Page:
UW Aquatic & Fishery Sciences Quantitative Seminar

Tim Essington

UW School of Aquatic & Fishery Sciences

Quantifying ecological impacts of dedicated access privilege (DAP) programs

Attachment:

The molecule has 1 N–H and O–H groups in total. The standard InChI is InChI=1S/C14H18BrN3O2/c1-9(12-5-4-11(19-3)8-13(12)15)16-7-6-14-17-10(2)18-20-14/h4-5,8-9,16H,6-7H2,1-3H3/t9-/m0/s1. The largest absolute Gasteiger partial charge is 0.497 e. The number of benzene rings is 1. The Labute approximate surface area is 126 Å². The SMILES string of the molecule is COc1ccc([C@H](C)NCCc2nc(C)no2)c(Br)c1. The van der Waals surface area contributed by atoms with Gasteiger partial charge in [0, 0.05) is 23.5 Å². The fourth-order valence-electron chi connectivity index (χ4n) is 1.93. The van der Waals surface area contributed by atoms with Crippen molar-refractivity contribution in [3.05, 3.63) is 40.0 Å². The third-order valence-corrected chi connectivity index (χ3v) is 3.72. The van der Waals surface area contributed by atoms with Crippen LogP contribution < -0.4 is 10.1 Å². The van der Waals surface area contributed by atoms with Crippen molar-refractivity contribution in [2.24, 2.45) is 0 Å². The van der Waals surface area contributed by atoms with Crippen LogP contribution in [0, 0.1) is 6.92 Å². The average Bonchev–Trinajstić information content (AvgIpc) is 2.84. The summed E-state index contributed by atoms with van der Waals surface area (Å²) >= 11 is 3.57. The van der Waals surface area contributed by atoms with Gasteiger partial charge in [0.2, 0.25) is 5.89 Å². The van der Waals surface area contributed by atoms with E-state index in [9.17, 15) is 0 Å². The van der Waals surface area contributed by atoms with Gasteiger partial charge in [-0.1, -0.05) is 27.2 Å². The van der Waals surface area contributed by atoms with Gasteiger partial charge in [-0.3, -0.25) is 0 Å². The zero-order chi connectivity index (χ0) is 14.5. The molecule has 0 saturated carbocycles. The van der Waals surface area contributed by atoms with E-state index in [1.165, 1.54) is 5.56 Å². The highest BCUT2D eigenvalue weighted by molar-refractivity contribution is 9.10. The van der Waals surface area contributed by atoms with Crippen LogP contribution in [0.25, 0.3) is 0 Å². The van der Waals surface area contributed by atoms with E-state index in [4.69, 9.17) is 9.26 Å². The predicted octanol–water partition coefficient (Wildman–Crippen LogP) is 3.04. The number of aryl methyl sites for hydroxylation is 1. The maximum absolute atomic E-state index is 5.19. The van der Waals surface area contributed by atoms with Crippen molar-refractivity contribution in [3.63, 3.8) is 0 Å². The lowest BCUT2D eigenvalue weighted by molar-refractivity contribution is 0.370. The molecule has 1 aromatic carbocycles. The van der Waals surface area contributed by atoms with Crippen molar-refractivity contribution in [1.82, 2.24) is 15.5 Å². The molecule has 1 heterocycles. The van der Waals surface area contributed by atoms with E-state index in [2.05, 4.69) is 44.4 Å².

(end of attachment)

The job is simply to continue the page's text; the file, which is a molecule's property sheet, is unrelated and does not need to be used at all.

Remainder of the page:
There is a growing interest in how various "rights-based", or "dedicated access privilege" (DAP) programs might promote more sustainable fisheries. Although these management actions are primarily designed to improve the economies of fishing fleets, there is some indication that they might also reduce wasteful, destructive or unsustainable fishing practices. We evaluated changes in several metrics to measure the magnitude of response from 16 DAP fisheries in North America. We developed simple time series models to measure the change in response variables after DAP implementation, and also developed several alternative ways to measure these responses that use different types of data as reference data. After estimating effect sizes for individual fisheries and metrics, we pooled estimates using a random effects model. We found marked changes in DAP fisheries across a suite of metrics, but the nature of the response was unexpected: rather than observing changes in the mean state of fisheries following DAP implementation, we instead found substantial reductions in the interannual variance. These effects were not uniform across fisheries, but instead were strongest in U.S. DAPs implemented in the Pacific Ocean. We suggest that the primary response of fisheries systems to DAPs is to become more predictable from year to year, but that there may be important differences in DAP programs that mediate the magnitude of this effect.


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